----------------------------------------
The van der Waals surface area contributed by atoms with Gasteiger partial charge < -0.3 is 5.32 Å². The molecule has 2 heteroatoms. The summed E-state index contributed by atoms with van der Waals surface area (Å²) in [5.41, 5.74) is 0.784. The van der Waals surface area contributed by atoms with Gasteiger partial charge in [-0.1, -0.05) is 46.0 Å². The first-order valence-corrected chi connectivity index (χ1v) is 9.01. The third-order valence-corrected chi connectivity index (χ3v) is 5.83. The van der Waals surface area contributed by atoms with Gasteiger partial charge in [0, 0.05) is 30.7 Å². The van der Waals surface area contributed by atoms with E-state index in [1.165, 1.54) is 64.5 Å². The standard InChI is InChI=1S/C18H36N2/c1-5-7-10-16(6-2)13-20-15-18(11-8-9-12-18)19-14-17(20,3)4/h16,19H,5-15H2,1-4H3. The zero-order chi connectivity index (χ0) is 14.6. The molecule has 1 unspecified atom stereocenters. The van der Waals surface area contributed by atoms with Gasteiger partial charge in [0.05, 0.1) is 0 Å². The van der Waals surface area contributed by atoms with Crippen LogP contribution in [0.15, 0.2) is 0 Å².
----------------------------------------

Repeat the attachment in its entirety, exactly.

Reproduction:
The van der Waals surface area contributed by atoms with Gasteiger partial charge < -0.3 is 5.32 Å². The molecule has 2 heteroatoms. The summed E-state index contributed by atoms with van der Waals surface area (Å²) in [5.41, 5.74) is 0.784. The van der Waals surface area contributed by atoms with Gasteiger partial charge in [-0.1, -0.05) is 46.0 Å². The first-order valence-corrected chi connectivity index (χ1v) is 9.01. The third-order valence-corrected chi connectivity index (χ3v) is 5.83. The van der Waals surface area contributed by atoms with Gasteiger partial charge in [0, 0.05) is 30.7 Å². The van der Waals surface area contributed by atoms with E-state index in [1.165, 1.54) is 64.5 Å². The standard InChI is InChI=1S/C18H36N2/c1-5-7-10-16(6-2)13-20-15-18(11-8-9-12-18)19-14-17(20,3)4/h16,19H,5-15H2,1-4H3. The zero-order chi connectivity index (χ0) is 14.6. The molecule has 1 unspecified atom stereocenters. The van der Waals surface area contributed by atoms with Gasteiger partial charge in [0.05, 0.1) is 0 Å². The van der Waals surface area contributed by atoms with Crippen LogP contribution in [0.15, 0.2) is 0 Å².